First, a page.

Well read and well fed

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Posted May 2, 2013 by The Argonaut in Columns
The menu at Literati Café in Santa Monica includes a half-sandwich and soup combo with dishes including a sandwich of asparagus spears rolled in turkey breast with Swiss cheese on whole wheat, and a cup of turkey chili soup.

The menu at Literati Café in Santa Monica includes a half-sandwich and soup combo with dishes including a sandwich of asparagus spears rolled in turkey breast with Swiss cheese on whole wheat, and a cup of turkey chili soup.

 

 

 

 

 

 

 

 

 

 

 

 

 

 

By Richard Foss (Richard@RichardFoss.com)

The name’s a little pretentious, but the food is good,” explained my friend, Philip, after suggesting that we meet at Literati Café in West Los Angeles. I was aware of both facts, having visited years before and had a decent meal at the small café next to a more formal restaurant. I remembered the place as having a self-consciously artsy coffeehouse atmosphere but solid cooking, and I didn’t mind going back at all.
When I got there, I was in for a shock. The larger restaurant was gone, and in its place was a greatly expanded version of the café, now brightened up and serving a larger menu. After reassuring myself that I was indeed in the right place, I did what I do when I’m early for a lunch meeting – study the menu and pump servers for information about what is best. The menu part was easy, as it is on a chalkboard above head height and easily visible. The part about the servers was more difficult, because the place was a hive of activity even at 10:30 on a midweek morning.
The emphasis here is on health-conscious but flavorful food, most made with organic and local produce. Had I been feeling particularly virtuous I might have had a smoothie, but I wasn’t and decided to make a meal of items from their appetizer list.
Philip arrived and we joined the line, but when we got to the front I discovered that the starters I had chosen aren’t served early in the day. (The menu is on a chalkboard, so indicating this to diners wouldn’t seem to be a problem, but nobody thought to do it.) On a whim I asked if the “famous crispy chicken” really is both famous and crispy, and the woman at the register assured me that it was one of their best items. I was sold and asked for it to be served with a side of fries, while Philip ordered a simple egg and bacon breakfast that was offered with an organic green salad instead of potatoes.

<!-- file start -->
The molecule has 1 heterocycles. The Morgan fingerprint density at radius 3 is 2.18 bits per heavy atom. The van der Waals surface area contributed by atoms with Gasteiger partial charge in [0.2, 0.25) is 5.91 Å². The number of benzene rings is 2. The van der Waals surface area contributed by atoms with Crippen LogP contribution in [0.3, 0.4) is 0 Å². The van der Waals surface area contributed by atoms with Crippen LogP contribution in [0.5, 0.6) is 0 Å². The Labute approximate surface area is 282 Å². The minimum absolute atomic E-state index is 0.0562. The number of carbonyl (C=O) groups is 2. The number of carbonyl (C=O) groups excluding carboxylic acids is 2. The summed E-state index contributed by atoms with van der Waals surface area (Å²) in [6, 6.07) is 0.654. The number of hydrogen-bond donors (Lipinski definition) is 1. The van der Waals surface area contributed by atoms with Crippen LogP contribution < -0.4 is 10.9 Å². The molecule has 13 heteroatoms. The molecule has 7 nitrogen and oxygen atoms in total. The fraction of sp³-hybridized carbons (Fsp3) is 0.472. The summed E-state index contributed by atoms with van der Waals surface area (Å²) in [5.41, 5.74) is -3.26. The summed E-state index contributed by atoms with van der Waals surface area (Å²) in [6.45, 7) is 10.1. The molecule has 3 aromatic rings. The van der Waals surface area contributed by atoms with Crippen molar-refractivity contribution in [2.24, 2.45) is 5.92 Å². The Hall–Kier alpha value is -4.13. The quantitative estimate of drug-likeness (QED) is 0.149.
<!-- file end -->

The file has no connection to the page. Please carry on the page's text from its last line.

Philip’s order arrived first, a standard breakfast well made – the eggs were over-easy as he likes, the bacon was crisp as advertised, with a well-varied salad with fresh tomato and hot wheat toast. There were no innovations, nor do you want any when you order one of these.
My meal delivered a surprise with the very first bite – this chicken was hot! Not only hot from the fryer, but “oh-my-gosh-this-is-spicy hot,” with what tasted like Indian seasonings dancing in my mouth. I happen to like spicy fried chicken a lot so I found it delightful, but it would have been nice to have been warned – my wife who doesn’t enjoy highly seasoned food would have found it inedible. The chicken was served with a small portion of guacamole, which was a great idea, and some hot sauce, which was inexplicable – I like spicy food but couldn’t imagine adding hot sauce to this. I will be back again to order it because it was great, and just as crispy as advertised, but I’ll warn any spice wimps that this is not the dish for them.
I liked that chicken so much that I came back the very next day for lunch, this time deciding to try their half-sandwich and cup of soup combo. I decided on turkey chili and a sandwich of asparagus spears rolled in turkey breast with Swiss cheese on whole wheat. Having had the spicy chicken the day before I braced myself for a very hot chili, but it was mild and a bit thin – disappointingly so, since I like my chili thick and spicy. It was more a turkey and bean soup with a dash of chili in the broth, and it just didn’t have the body and depth of flavor that even a mild chili can achieve after long cooking.
The sandwich, on the other hand, was excellent – I don’t know who came up with the idea of rolling thin-sliced turkey around lightly cooked asparagus and using it as sandwich meat, but it certainly works. It was served on good whole grain toast and was quite a meal – if this was really half a sandwich I’d be hard pressed to eat a whole one.
Literati has an atmosphere that actually does fit the name – the place is frequented by a young and artsy crowd and has a lively ambiance, and the caffeine flowed freely at the tables on all sides. It’s a bright, cheery place that is capable of some fine dishes, and I’ll be back to try more of their menu.

Literati is at 12081 Wilshire Blvd., in West Los Angeles– valet parking in rear lot. Open 7 a.m. – 11 p.m. midweek, 8 a.m. – 11 p.m. weekends. Beer and wine served, wheelchair access good, children welcome. Website at literaticafe.com. 310-231-7484.


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